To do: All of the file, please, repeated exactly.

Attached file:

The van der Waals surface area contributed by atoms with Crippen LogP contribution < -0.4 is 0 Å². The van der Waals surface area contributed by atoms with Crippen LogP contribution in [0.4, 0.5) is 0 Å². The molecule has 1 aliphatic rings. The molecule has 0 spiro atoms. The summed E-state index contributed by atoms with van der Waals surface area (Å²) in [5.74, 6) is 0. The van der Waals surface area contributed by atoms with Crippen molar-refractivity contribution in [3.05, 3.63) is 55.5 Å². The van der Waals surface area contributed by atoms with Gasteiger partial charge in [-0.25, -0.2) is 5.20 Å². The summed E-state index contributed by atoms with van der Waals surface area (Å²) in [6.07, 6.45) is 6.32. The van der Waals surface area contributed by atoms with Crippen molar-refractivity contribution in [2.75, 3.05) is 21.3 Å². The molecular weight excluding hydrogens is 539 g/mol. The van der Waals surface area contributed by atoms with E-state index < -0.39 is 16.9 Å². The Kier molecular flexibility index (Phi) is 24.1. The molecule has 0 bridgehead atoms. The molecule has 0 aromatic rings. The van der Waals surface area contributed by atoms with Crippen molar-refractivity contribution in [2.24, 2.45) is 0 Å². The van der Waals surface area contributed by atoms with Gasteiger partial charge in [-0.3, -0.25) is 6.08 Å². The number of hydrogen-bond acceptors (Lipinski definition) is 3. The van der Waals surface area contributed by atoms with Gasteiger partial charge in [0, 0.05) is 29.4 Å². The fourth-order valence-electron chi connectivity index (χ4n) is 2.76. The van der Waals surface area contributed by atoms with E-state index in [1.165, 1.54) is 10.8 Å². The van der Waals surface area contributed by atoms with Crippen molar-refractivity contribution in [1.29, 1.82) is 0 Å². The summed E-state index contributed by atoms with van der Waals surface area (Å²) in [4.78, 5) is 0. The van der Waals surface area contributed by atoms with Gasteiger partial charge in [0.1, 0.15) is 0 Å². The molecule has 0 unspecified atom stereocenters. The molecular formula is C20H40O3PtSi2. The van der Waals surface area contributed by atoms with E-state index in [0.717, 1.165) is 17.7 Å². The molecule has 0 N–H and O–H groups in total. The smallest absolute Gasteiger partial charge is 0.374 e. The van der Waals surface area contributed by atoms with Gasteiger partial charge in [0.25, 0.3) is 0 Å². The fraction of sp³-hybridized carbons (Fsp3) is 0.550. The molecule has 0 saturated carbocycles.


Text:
The van der Waals surface area contributed by atoms with Crippen LogP contribution < -0.4 is 0 Å². The van der Waals surface area contributed by atoms with Crippen LogP contribution in [0.4, 0.5) is 0 Å². The molecule has 1 aliphatic rings. The molecule has 0 spiro atoms. The summed E-state index contributed by atoms with van der Waals surface area (Å²) in [5.74, 6) is 0. The van der Waals surface area contributed by atoms with Crippen molar-refractivity contribution in [3.05, 3.63) is 55.5 Å². The van der Waals surface area contributed by atoms with Gasteiger partial charge in [-0.25, -0.2) is 5.20 Å². The summed E-state index contributed by atoms with van der Waals surface area (Å²) in [6.07, 6.45) is 6.32. The van der Waals surface area contributed by atoms with Crippen molar-refractivity contribution in [2.75, 3.05) is 21.3 Å². The molecular weight excluding hydrogens is 539 g/mol. The van der Waals surface area contributed by atoms with E-state index < -0.39 is 16.9 Å². The Kier molecular flexibility index (Phi) is 24.1. The molecule has 0 bridgehead atoms. The molecule has 0 aromatic rings. The van der Waals surface area contributed by atoms with Crippen molar-refractivity contribution in [2.24, 2.45) is 0 Å². The van der Waals surface area contributed by atoms with Gasteiger partial charge in [-0.3, -0.25) is 6.08 Å². The number of hydrogen-bond acceptors (Lipinski definition) is 3. The van der Waals surface area contributed by atoms with Gasteiger partial charge in [0, 0.05) is 29.4 Å². The fourth-order valence-electron chi connectivity index (χ4n) is 2.76. The van der Waals surface area contributed by atoms with E-state index in [1.165, 1.54) is 10.8 Å². The van der Waals surface area contributed by atoms with Crippen molar-refractivity contribution in [1.29, 1.82) is 0 Å². The summed E-state index contributed by atoms with van der Waals surface area (Å²) in [4.78, 5) is 0. The van der Waals surface area contributed by atoms with Gasteiger partial charge in [0.1, 0.15) is 0 Å². The molecule has 0 unspecified atom stereocenters. The molecular formula is C20H40O3PtSi2. The van der Waals surface area contributed by atoms with E-state index in [0.717, 1.165) is 17.7 Å². The molecule has 0 N–H and O–H groups in total. The smallest absolute Gasteiger partial charge is 0.374 e. The van der Waals surface area contributed by atoms with Gasteiger partial charge in [0.25, 0.3) is 0 Å². The fraction of sp³-hybridized carbons (Fsp3) is 0.550. The molecule has 0 saturated carbocycles.